Reversing the cliches
Like the local wildlife in sun-baked Nagpur, the game sprung to life in the morning and again as the sun set, dozing in between. After taking five wickets in a gripping first session, England did not manage another until minutes before the close. But crucially India did not zoom out of sight in between, adding just 128 runs and closing on 322 for 9. "I think we'd have taken that," said Hoggard later. "It's a flat track really."
Hoggard's early bowling was remarkable. Last night Wasim Jaffer and Rahul Dravid only looked like being removed by a run-out (or perhaps arbitrary abduction by the CIA men accompanying George Bush on his visit to India). No Englishman had moved it off the straight.
And then, in the fourth over of the day, Hoggard produced an inducker that veered about a foot and a half, and as viciously as a rickshaw avoiding a pot-hole, trapping Dravid lbw. The bowler was almost the only person on the ground not surprised. "I keep on saying that I've always been able to reverse-swing the ball," he insisted. After a series of action replays, swinging the ball in and out, he had five wickets for 29.
As with yesterday's hero Paul Collingwood, Hoggard helped knock over a one-dimensional stereotype. If Collingwood was the odd-job man, Hoggard was the shaggy-haired farm-hand, who hated London and enjoyed walking his dogs in the dales. In short, an honest if unexceptional toiler. Agricultural images stuck to him like mud to a tractor.
But the cold fact is that last year Hoggard was one of the sharpest cutting edges in world cricket. His strike rate of a wicket every seven overs or so was fourth-best in the world - better than such 'honest toilers' as Shoaib Akhtar, Steve Harmison, Shane Warne and Glenn McGrath. And that included a series against Australia and three Tests on comatose pitches in Pakistan.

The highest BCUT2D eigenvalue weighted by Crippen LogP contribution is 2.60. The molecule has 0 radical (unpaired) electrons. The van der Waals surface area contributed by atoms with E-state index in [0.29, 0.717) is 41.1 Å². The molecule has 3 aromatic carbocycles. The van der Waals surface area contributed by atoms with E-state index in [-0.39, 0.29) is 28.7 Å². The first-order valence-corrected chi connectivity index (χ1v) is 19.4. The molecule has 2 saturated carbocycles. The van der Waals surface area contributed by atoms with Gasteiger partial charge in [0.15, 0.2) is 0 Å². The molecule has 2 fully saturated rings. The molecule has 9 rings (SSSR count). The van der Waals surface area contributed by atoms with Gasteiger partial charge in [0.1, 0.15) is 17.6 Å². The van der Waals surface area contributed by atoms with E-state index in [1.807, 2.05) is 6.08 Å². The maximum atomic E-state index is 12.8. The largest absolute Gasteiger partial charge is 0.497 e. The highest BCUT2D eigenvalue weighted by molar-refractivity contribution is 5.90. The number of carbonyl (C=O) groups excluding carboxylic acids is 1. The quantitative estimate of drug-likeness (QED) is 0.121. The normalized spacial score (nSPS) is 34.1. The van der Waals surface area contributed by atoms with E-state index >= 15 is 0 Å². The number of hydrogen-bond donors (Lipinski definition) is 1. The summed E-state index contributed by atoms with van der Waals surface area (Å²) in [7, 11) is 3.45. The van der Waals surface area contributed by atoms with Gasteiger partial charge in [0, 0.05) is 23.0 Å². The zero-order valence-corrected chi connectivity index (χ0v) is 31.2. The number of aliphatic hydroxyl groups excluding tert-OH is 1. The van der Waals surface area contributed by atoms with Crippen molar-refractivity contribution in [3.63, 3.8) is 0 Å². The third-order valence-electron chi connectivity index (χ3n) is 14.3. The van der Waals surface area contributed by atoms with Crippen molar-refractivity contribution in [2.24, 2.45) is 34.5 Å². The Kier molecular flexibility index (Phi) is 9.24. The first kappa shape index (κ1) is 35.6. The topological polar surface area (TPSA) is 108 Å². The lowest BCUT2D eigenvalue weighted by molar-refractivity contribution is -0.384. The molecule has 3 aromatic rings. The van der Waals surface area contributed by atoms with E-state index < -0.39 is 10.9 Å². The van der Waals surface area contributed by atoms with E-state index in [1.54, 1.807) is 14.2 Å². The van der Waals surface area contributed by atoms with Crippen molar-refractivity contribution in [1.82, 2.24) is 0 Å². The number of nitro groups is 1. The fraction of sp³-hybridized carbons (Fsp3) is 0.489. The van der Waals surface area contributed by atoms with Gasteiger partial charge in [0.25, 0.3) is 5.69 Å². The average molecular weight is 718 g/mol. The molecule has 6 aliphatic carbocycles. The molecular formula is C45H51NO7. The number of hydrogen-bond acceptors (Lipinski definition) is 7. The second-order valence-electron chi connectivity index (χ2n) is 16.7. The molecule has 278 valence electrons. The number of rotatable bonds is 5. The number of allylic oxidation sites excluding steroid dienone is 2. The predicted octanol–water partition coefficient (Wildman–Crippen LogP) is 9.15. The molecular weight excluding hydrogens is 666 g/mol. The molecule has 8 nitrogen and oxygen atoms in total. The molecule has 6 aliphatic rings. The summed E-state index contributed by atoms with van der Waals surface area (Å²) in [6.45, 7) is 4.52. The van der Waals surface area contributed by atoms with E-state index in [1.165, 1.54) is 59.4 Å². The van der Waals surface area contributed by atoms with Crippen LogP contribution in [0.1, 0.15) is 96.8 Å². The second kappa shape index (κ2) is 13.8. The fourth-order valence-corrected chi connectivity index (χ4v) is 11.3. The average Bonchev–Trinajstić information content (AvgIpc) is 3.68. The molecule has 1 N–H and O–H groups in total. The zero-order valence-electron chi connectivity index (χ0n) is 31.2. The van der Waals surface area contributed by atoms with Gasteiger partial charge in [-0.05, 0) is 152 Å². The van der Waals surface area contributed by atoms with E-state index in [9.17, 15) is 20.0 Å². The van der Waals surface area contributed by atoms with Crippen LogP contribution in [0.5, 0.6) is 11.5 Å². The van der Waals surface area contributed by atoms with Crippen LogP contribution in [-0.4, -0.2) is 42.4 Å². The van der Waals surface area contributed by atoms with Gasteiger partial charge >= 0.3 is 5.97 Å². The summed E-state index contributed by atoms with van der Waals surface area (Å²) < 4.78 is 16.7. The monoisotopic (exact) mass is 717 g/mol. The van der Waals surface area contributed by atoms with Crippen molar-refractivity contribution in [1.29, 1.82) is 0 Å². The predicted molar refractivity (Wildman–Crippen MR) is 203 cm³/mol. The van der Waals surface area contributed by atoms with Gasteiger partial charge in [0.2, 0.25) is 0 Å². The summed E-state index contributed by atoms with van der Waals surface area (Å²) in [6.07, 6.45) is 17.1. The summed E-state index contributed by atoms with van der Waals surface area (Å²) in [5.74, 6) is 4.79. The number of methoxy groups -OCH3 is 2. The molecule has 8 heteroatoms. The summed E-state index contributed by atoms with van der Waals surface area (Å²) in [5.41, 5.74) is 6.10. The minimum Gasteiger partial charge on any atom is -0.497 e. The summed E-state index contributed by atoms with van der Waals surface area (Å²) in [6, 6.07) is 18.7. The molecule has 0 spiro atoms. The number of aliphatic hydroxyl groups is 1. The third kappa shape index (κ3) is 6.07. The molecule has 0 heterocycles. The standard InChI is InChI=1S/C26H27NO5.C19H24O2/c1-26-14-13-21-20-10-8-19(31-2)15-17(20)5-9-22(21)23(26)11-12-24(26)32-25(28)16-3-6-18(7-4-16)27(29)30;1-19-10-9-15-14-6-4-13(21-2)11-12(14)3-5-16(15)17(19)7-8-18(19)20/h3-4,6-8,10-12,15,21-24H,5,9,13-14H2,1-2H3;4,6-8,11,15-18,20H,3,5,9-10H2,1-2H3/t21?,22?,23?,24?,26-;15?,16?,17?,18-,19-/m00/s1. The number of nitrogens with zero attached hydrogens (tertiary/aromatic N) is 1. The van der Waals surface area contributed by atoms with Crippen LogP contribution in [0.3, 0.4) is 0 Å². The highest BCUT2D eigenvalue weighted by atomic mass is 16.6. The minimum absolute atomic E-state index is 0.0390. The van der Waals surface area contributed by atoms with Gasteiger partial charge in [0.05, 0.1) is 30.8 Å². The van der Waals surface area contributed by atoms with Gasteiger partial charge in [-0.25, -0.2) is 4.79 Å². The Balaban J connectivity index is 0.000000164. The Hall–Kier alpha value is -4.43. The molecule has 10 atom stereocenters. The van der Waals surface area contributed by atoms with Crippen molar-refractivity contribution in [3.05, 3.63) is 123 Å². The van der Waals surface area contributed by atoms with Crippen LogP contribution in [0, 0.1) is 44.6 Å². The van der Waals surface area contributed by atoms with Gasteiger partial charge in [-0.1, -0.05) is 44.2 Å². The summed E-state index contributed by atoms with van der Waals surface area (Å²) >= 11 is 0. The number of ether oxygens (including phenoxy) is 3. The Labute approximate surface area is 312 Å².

While Hoggard was doing the carving, Monty Panesar was doing the containing. His figures - 41.4-19-72-2 - said it all. While Ian Blackwell was bowling with three sweepers Monty only needed one. He didn't stand out - which is exactly what England would have wanted - except, that is, when he found Sachin Tendulkar's pad bang in front and skipped away like a delighted Bambi towards third man. "The way he bowled in, his first Test match he's shown years of experience," said Hoggard. "He bowled like he's been bowling in Test cricket for 10 years." But we should not get too carried away: Ian Salisbury's first Test wicket was Javed Miandad. And Ashely Giles would have been more worried if it was the like-for-like replacement Blackwell who'd done well. In fact, he had an off day.
And with more than a little help from his friends, Flintoff kept England on track on what could have been a bumpy day. The memory of the last charismatic allrounder to captain the Test side haunts English cricket - Ian Botham Played 12; Won 0 in the early '80s. But Freddie must have moved up the pecking order for the moment - perhaps not too far distant given the rigours of the job - when Michael Vaughan gives over.
Paul Coupar is assistant editor of The Wisden Cricketer and will be covering the first two Tests for Cricinfo